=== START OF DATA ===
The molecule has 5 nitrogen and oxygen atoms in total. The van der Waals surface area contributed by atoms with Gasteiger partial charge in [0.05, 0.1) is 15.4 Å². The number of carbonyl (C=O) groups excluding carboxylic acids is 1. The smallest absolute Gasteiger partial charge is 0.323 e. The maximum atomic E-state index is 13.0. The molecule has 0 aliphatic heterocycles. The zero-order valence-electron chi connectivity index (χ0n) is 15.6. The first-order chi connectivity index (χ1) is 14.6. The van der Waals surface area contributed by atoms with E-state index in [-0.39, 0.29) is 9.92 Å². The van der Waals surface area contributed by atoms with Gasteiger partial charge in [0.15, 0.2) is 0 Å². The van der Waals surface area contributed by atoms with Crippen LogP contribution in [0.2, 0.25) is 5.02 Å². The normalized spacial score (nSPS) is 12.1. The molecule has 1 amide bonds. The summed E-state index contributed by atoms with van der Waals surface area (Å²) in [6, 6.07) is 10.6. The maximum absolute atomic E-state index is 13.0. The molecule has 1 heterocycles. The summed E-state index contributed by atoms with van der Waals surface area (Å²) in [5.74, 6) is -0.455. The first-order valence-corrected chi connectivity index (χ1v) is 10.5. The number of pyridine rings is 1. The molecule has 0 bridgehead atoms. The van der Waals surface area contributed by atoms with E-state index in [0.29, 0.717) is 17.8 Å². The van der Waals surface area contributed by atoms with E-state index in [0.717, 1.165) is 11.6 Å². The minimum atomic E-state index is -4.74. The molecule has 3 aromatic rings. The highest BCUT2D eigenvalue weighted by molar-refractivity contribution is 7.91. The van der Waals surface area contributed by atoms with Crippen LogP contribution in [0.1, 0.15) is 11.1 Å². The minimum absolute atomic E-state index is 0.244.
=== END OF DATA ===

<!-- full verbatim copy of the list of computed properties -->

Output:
The molecule has 5 nitrogen and oxygen atoms in total. The van der Waals surface area contributed by atoms with Gasteiger partial charge in [0.05, 0.1) is 15.4 Å². The number of carbonyl (C=O) groups excluding carboxylic acids is 1. The smallest absolute Gasteiger partial charge is 0.323 e. The maximum atomic E-state index is 13.0. The molecule has 0 aliphatic heterocycles. The zero-order valence-electron chi connectivity index (χ0n) is 15.6. The first-order chi connectivity index (χ1) is 14.6. The van der Waals surface area contributed by atoms with E-state index in [-0.39, 0.29) is 9.92 Å². The van der Waals surface area contributed by atoms with Gasteiger partial charge in [0.15, 0.2) is 0 Å². The van der Waals surface area contributed by atoms with Crippen LogP contribution in [0.2, 0.25) is 5.02 Å². The normalized spacial score (nSPS) is 12.1. The molecule has 1 amide bonds. The summed E-state index contributed by atoms with van der Waals surface area (Å²) in [6, 6.07) is 10.6. The maximum absolute atomic E-state index is 13.0. The molecule has 1 heterocycles. The summed E-state index contributed by atoms with van der Waals surface area (Å²) in [5.74, 6) is -0.455. The first-order valence-corrected chi connectivity index (χ1v) is 10.5. The number of pyridine rings is 1. The molecule has 0 bridgehead atoms. The van der Waals surface area contributed by atoms with E-state index in [0.29, 0.717) is 17.8 Å². The van der Waals surface area contributed by atoms with E-state index in [0.717, 1.165) is 11.6 Å². The minimum atomic E-state index is -4.74. The molecule has 3 aromatic rings. The highest BCUT2D eigenvalue weighted by molar-refractivity contribution is 7.91. The van der Waals surface area contributed by atoms with Crippen LogP contribution in [0.1, 0.15) is 11.1 Å². The minimum absolute atomic E-state index is 0.244.